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MySQL::Replication - peer-to-peer based, multi-master replication for MySQL (mysql.com)
69 points by alfiejohn_ on July 15, 2011 | hide | past | web | favorite | 20 comments



I like Slide 251: 'solve it at the application layer' :)

I'm part of a team responsible for cloud-based video editing software. We use multi-master replication (perhaps also known as optimistic replication) with our own tools throughout, but it does require careful design - keep as much data as immutable as possible, every piece of data that might be updated by different machines at the same time should have its own row, GUIDs on each row.

Each machine can generate its own local IDs, which look a lot like a timestamp with some unique stuff on the end. Each row gets a GUID and a 'version' ID column, and we only update relayed database updates if the incoming version is newer. This is largely last-timestamp-wins for the case of conflicts (rare because of design decisions), but there is some Lamport timestamp behaviour in there too for updating a existing row.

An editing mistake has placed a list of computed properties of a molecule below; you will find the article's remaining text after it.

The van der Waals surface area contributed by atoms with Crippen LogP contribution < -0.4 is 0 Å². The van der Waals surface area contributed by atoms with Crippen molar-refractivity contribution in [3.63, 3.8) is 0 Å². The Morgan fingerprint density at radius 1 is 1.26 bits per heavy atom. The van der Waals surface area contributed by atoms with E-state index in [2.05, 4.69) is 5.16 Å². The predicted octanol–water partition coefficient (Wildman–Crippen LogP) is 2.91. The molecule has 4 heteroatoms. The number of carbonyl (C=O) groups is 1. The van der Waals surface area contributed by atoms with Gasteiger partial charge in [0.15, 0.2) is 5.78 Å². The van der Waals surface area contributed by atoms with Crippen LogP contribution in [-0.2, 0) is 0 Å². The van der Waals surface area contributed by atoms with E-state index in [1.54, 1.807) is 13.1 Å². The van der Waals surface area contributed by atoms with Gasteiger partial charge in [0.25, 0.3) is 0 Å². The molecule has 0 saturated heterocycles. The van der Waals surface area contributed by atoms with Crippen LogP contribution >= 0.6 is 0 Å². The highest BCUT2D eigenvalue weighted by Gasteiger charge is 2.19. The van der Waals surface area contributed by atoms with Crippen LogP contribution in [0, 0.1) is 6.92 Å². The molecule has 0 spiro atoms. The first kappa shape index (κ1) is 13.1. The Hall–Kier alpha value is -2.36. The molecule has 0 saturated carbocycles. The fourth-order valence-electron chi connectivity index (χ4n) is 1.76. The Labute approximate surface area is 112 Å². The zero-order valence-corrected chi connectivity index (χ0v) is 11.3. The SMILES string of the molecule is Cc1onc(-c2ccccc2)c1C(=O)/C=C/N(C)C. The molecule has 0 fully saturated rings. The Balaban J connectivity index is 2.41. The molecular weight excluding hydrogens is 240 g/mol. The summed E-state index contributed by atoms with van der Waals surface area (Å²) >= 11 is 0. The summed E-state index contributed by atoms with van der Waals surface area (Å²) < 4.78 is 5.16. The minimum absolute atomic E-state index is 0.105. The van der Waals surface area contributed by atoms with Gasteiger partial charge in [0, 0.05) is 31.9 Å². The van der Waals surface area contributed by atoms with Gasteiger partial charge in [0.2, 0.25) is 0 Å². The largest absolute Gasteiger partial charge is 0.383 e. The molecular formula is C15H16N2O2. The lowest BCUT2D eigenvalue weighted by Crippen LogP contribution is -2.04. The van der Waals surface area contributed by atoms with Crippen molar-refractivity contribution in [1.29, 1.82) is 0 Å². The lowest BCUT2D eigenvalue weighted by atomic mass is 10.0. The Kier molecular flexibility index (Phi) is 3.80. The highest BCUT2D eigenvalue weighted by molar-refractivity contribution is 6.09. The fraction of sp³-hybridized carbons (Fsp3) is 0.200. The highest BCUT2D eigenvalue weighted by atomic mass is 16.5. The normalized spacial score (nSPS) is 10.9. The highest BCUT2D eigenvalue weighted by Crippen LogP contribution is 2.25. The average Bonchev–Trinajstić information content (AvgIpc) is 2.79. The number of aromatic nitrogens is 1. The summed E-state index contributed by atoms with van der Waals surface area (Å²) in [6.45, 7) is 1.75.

The main downside is still that all machines need to handle every write, but with batching up incoming processing into larger transactions, we've had no problems with quite a number of database updates on a dozen commodity machines. Obviously filtering into different shards would be an easy solution.

I'm looking forward to seeing what other people are doing with multi-master replication.


At TransLoc we use a multi-master setup. At its heart it's two nodes replicating from each other. Our data is divided into several databases. Each database "belongs" to only one master at a time. For example if we have nodes A and B, and databases w, x, y and z, we would have A be responsible for writes to w and x, while B would be responsible for y and z.